I think certainly women in Egypt, groups that the Global Fund for Women has funded over the years, such as the Women’s Memory Forum, such as the Egyptian Center for Women’s Legal Rights, have been at the forefront of building a strong civil society. And I believe that they will continue to do that, whether or not there are actually a million women in the streets today in Cairo. I think, as Shirin Ebadi once said, you know, when I asked her — I said, "Is there a office for the feminist movement in Iran?" And she said, "No, but there’s a chapter in every household." I think that’s true. I think that’s equally true in Egypt.
SHARIF ABDEL KOUDDOUS: You have on the website of the Global Fund for Women a list of accomplishments over the past year, the top 10. Can you list some of them?
KAVITA RAMDAS: Well, I think we’ve — you know, we’ve been really excited to see some of the incredible gains, some of the things that have happened in Mexico, the changes in the laws that we’ve seen in places like Nepal, the use of CEDAW to successfully challenge a rape case in the context of the Philippines.
AMY GOODMAN: CEDAW being...?
KAVITA RAMDAS: CEDAW being the — what I like to call the women’s rights treaty, the Convention for Elimination of All Forms of Discrimination Against Women. And of course, I think, you know, lastly, we see the protests in Tahrir Square and the mobilization of women being a part of that activism on the ground as being very much one of the gains that we can claim for women’s rights, because if we say women’s rights are human rights, then indeed it works the other way around, as well. It’s not that women are only concerned about their own rights; they’re also concerned about the well-being, equality and justice that affects all their fellow human beings. And I think that’s actually one of the great advantages of the women’s movement and something that goes back to our earlier comments about women and workers, in terms of the origins of this day.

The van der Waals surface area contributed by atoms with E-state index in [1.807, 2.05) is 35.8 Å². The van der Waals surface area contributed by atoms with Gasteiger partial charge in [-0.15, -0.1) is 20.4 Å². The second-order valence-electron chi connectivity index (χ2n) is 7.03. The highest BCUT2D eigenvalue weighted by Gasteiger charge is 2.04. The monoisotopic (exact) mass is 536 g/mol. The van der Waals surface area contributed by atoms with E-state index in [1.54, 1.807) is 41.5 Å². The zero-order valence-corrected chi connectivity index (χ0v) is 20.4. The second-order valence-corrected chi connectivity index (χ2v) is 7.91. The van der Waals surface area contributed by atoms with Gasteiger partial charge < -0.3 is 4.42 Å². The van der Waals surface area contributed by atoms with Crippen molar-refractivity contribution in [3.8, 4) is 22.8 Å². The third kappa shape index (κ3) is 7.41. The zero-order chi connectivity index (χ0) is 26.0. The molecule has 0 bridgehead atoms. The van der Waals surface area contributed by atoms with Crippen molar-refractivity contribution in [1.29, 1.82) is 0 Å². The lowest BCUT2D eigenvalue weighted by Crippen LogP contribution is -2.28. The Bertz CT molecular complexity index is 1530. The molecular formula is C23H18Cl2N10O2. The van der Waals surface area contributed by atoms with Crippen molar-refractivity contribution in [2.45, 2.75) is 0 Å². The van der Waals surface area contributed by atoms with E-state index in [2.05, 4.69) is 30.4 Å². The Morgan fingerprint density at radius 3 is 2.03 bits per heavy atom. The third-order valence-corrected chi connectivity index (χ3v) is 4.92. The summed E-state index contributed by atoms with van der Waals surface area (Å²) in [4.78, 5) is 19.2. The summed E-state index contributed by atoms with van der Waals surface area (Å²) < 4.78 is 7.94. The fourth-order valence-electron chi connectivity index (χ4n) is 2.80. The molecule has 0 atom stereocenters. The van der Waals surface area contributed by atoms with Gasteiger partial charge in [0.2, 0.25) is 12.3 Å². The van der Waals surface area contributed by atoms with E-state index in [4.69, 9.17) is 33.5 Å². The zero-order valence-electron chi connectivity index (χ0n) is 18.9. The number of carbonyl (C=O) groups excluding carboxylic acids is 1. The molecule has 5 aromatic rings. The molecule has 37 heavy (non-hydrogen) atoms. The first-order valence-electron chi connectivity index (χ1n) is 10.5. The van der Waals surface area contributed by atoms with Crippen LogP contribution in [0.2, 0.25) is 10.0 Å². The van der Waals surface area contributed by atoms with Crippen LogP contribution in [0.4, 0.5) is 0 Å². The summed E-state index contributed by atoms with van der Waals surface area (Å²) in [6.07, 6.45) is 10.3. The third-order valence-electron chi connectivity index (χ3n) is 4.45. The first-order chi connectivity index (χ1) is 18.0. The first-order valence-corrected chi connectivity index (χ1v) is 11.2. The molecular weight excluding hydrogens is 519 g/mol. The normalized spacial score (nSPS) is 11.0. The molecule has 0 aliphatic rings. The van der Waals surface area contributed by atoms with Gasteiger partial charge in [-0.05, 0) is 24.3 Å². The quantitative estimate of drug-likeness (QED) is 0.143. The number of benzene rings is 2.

AMY GOODMAN: Well, Kavita Ramdas, we want to thank you very much for being with us. She was president and CEO of the Global Fund for Women ’til 2010, now a senior adviser at the Fund and a visiting scholar at Stanford University. Thank you.
KAVITA RAMDAS: Thank you very much.
AMY GOODMAN: This is Democracy Now!, democracynow.org, The War and Peace Report. When we come back, we’ll be joined by the great Egyptian novelist Ahdaf Soueif. Stay with us.